Imagine yourself strolling through the aisles of your favorite grocery store. As you reach the bread section, a choice presents itself: two loaves of bread, identical in appearance, but with one key difference. One loaf is a day older and comes at half the price of its fresher counterpart. What do you choose?
In the produce section, a similar decision awaits. Two baskets of avocados beckon your attention. The ones at the front are ripe and must be consumed today, offering a 75-cent discount. Behind them, you spot avocados that will stay fresh for a few days but come at a slightly higher price. Which option do you pick?
This intriguing scenario is a glimpse into the world of dynamic pricing, a business practice that could soon become commonplace in your local supermarket.
Dynamic pricing, while not a new concept, is finding its way into new industries, including grocery retail. It involves making incremental adjustments to prices based on factors such as inventory levels, demand, and supply. This practice has already proven successful in sectors like airlines, fashion, and hospitality, where it has helped companies minimize waste and maximize profits.
For example, in 1988, American Airlines observed a significant drop in the proportion of empty seats on its planes when it adjusted ticket prices closer to the departure date. In the 1990s, Marriott Hotels successfully utilized strategic pricing that varied with the length of stay and time of year to fill rooms on less popular days of the week.
The question now arises: can dynamic pricing be the answer to the alarming problem of food waste in grocery stores, where an estimated 119 billion pounds of food go to waste each year?
A recent study from U.C. San Diego's Rady School of Management, led by Robert Sanders, delved into this very question. Using economic models, the study explored the potential impact of dynamic pricing on reducing food waste in grocery retail. Sanders's research revealed that if grocery retailers adopted dynamic pricing for perishable foods, adjusting prices based on their shelf life, it could substantially curb food waste.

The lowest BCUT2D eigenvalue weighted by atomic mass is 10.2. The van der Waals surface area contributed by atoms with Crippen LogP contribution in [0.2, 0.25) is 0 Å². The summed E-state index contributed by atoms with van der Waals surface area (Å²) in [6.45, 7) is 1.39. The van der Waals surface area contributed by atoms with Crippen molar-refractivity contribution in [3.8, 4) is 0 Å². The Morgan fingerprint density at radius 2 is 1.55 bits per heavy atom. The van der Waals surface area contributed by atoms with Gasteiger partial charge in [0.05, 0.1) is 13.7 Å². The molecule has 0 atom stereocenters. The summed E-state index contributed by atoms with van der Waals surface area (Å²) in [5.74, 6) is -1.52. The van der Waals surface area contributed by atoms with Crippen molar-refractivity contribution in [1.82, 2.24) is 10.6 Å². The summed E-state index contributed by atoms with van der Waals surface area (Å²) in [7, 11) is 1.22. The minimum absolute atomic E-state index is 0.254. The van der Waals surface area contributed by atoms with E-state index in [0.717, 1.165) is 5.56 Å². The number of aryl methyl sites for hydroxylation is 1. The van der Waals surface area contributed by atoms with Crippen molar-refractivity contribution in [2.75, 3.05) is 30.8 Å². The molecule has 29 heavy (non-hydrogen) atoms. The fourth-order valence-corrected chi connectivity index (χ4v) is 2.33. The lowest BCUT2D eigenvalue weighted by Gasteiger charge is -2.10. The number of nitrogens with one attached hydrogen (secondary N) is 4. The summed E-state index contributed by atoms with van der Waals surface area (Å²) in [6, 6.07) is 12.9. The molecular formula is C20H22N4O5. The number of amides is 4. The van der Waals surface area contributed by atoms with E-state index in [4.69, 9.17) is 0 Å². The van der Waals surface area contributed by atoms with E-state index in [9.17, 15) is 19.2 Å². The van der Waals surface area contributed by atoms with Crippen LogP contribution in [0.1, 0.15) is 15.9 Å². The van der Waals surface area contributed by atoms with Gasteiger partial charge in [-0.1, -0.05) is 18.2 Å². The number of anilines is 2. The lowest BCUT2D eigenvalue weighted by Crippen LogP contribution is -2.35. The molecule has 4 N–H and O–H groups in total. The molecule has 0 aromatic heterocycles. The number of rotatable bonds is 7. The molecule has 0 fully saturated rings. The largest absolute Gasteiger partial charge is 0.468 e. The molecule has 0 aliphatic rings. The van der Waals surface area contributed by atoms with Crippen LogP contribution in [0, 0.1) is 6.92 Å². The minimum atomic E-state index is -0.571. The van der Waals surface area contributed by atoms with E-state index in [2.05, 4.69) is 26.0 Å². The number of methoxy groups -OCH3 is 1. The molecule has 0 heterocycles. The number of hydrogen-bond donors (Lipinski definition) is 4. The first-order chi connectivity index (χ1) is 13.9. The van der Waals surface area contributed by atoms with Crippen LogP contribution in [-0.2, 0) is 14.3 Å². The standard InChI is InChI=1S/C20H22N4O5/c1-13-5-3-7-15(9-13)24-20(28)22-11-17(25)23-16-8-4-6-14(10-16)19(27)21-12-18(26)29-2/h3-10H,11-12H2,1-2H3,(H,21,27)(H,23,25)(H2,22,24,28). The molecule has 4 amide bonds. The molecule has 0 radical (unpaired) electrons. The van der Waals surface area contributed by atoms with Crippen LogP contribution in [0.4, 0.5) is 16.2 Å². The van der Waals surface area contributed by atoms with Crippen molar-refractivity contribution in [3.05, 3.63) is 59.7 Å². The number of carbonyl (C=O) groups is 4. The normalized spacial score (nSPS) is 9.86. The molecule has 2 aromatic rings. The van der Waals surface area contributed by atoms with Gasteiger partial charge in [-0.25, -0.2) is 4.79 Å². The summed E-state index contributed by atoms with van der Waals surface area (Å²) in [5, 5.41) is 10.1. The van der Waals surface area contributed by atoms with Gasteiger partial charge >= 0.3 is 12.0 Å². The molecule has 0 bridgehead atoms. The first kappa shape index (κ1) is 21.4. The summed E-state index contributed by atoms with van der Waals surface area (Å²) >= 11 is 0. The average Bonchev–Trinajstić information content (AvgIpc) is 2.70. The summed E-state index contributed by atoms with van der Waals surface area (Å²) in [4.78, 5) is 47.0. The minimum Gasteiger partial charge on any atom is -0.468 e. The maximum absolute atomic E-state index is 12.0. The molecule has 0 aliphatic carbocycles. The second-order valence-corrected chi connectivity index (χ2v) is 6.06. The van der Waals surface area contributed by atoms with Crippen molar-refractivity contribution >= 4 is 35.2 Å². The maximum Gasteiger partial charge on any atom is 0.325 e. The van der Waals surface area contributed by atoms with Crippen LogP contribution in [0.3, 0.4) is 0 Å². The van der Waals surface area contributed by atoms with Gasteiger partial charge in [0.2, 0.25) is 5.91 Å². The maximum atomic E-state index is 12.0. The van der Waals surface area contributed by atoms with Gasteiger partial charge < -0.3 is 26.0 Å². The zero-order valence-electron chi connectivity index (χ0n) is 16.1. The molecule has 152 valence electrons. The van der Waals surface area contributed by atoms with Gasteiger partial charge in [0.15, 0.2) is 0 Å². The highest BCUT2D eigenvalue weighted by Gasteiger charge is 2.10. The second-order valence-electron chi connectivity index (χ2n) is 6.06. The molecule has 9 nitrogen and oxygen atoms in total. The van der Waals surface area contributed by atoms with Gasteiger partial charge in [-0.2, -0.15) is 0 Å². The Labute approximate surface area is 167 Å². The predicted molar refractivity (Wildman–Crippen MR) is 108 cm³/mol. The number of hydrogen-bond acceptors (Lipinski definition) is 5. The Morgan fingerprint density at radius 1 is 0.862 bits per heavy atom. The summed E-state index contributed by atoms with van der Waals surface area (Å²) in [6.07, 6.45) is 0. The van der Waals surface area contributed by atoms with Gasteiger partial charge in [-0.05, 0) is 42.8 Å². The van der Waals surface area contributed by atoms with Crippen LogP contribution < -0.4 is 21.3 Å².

Sanders emphasizes that this isn't about last-minute clearance sales; rather, it involves gradual discounts throughout the product's shelf life. Prices evolve over time, reflecting the changing condition of the product.
The study sought to answer a critical question: what is more effective in preventing food waste—dynamic pricing or food waste diversion systems? The results underscored the importance of stopping waste at the source, emphasizing the need to find a home for food before it reaches its "sell by" date.
Having fixed prices for foods with varying freshness levels is a concept that defies logic, according to Sanders. It is not only inefficient but also contributes significantly to food waste and, consequently, climate change. Food waste releases methane into the atmosphere, exacerbating environmental issues.
The study's findings indicate that dynamic pricing could reduce food waste in grocery retail by a substantial 21 percent. In a world where the cost of groceries, particularly fresh produce, continues to rise, lower prices can help meet the economic needs of consumers.
Food waste is a colossal problem in the United States. Approximately 130 billion meals, equivalent to $408 billion in food, are discarded annually. Meanwhile, around 25 percent of adults faced food insecurity in 2022. The consequences of this waste are dire, contributing to greenhouse gas emissions akin to those of 42 coal-fired power plants.
While several states have implemented strategies to divert food waste from landfills, there is also growing emphasis on prevention. Clear labeling and education efforts are underway to help consumers interpret "sell by," "use by," and "best by" dates, which often confuse shoppers and lead to unnecessary food waste.
Implementing dynamic pricing in grocery stores is not without its challenges. It requires real-time tracking of inventory, demanding coordination between retailers, manufacturers, and point-of-sales systems. Technology plays a pivotal role in managing inventory data, although it can be labor-intensive and inconsistent.
Barcodes, essential for dynamic pricing, do not always include information about expiration dates. Still, technology exists, such as extended barcodes (GS1), which can track expiration dates and guide pricing adjustments.
Companies like Wasteless, using artificial intelligence, have helped stores in Europe integrate technology that captures data on how products move within stores, adjusting prices based on specific expiration dates encoded in barcodes. Such efforts have led to a reduction in food waste by 39 percent in partner stores.
While transitioning to dynamic pricing may seem challenging, industry experts believe it is achievable with the right commitment. It's a step toward not only minimizing waste but also educating consumers about the benefits of sustainable discounts.